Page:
Remember what the elder John said at the beginning of his gospel ... 1:12 – “Yet to all who received him, to those who believed in his name, he gave the right to become children of God.” This is why the word became flesh and dwelled among us. He huddled up in our midst and put his arms around us and whispered the truth to us so that we might finally stand on our feet and follow him.

“If you remain in my word, then truly you are my disciples and you will know the truth and the truth will free you.”

Do we simply read God word, or do we remain in it? When we go to the word “on occasion” to make sure we are not transgressing a rule that will get us “thrown out of the house” then we are living like slaves, not as children. But when we “remain” in the word, then we are living like children. The Word became Flesh dwells in us and among us and the word is not just something we have heard, but as John says in his first letter – “That which was from the beginning, which we have heard, which we have seen with our eyes, which we have looked at and our hands have touched—this we proclaim concerning the Word of life. The life appeared; we have seen it and testify to it, and we proclaim to you the eternal life, which was with the Father and has appeared to us. We proclaim to you what we have seen and heard, so that you also may have fellowship with us. And our fellowship is with the Father and with his Son, Jesus Christ.”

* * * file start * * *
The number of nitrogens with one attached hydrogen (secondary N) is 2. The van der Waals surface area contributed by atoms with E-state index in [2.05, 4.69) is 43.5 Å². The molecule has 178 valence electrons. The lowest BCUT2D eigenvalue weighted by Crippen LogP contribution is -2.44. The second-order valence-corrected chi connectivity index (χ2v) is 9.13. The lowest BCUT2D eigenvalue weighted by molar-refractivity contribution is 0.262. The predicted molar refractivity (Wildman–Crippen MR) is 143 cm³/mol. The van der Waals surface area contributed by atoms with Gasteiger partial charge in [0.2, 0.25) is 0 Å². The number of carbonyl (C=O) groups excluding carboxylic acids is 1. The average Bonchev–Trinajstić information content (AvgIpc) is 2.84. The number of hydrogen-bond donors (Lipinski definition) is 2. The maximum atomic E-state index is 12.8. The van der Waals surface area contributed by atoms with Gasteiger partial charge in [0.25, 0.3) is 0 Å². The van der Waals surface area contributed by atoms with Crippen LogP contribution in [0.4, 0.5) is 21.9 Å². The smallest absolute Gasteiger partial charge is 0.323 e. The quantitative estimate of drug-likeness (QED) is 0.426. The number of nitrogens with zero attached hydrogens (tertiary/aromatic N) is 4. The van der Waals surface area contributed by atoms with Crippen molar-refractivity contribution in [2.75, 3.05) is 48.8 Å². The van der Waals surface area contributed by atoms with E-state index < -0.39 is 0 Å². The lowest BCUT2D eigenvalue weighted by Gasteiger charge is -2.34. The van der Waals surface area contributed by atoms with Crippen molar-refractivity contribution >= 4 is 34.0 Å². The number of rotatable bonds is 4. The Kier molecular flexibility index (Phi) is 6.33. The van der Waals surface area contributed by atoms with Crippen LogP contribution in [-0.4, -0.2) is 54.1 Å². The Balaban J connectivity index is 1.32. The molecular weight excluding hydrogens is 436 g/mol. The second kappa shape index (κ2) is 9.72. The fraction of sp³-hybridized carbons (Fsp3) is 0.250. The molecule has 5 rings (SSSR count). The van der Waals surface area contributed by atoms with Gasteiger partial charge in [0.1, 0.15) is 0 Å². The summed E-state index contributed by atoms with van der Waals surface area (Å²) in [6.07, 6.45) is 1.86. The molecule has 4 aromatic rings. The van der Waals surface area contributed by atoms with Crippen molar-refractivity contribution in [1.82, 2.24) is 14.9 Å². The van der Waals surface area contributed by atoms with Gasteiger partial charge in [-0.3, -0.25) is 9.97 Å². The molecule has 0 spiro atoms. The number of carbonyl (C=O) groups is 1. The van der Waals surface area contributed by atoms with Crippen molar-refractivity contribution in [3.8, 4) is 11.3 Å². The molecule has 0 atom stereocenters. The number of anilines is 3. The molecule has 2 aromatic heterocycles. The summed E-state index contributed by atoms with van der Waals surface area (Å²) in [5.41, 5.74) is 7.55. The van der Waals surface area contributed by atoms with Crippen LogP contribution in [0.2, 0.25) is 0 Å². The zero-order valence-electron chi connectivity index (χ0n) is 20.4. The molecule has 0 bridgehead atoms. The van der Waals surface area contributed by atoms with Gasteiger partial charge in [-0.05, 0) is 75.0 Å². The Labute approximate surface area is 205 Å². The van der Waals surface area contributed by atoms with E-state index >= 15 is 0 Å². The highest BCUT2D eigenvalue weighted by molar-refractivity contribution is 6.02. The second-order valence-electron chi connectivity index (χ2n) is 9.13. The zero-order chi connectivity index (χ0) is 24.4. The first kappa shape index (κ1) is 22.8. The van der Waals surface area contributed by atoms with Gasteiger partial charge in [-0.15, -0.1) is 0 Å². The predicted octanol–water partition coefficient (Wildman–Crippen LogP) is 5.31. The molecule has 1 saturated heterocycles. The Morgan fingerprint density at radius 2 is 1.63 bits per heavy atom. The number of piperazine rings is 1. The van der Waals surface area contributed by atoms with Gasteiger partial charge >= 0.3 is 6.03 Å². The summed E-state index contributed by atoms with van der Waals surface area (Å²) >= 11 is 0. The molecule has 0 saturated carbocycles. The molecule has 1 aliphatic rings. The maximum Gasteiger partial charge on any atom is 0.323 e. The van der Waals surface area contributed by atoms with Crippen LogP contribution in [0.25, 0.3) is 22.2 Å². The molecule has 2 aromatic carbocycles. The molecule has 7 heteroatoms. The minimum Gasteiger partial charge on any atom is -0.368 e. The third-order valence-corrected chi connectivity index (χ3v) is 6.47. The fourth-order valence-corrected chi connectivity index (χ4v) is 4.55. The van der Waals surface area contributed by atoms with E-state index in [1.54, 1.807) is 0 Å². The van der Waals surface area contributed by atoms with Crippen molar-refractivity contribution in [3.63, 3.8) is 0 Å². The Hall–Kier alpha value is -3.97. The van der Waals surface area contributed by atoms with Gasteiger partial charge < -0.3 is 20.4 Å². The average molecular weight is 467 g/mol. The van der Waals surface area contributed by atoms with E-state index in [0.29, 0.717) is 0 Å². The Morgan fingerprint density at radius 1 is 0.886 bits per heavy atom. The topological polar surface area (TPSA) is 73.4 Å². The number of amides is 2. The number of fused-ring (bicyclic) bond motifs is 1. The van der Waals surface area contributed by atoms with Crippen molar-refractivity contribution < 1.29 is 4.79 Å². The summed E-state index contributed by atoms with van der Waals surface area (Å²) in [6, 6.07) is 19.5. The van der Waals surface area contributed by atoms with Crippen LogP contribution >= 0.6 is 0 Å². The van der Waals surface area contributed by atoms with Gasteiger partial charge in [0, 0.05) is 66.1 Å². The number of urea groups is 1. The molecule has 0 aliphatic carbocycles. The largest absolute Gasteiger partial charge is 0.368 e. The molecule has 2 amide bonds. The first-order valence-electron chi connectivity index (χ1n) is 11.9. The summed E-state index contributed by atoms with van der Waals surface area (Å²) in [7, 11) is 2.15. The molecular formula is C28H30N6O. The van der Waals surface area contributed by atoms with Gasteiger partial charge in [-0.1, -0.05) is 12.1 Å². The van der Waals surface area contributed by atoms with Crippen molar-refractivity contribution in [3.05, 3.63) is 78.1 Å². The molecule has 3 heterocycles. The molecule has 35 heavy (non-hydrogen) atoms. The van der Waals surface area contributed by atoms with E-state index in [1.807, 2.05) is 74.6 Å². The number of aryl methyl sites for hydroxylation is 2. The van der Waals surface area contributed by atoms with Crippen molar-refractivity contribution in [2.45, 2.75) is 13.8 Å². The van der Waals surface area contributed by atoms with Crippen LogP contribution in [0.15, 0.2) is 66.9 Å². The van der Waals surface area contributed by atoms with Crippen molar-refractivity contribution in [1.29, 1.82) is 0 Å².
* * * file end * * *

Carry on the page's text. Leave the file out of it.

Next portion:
Going back to the Gospel of John, Jesus describes it from his perspective like this ...

That which I myself see with (by the side of) the Father I speak; but then that which you have heard from the Father you do.
Slaves take orders, but children speak with their Father. Christ is ruling by the Father’s side. Jesus has an inside track with the Father. This is the difference that makes us free indeed. This is the truth that sets us free.

Here at the West-Ark meeting house, we have emblazoned a statement of freedom on our upper gallery. “Making Disciples for Jesus Who are Eager to Serve Others.” Making disciples means being a disciple. So the disciples we are making are also you and me.

“If you remain in my words, then truly you are my disciples. You will know the truth and the truth will set you free.” Jesus invites us into the “house” so that we can live as children, not as slaves.

Chris Benjamin

West-Ark Church of Christ, Fort Smith, AR
Morning Sermon, 22 January 2006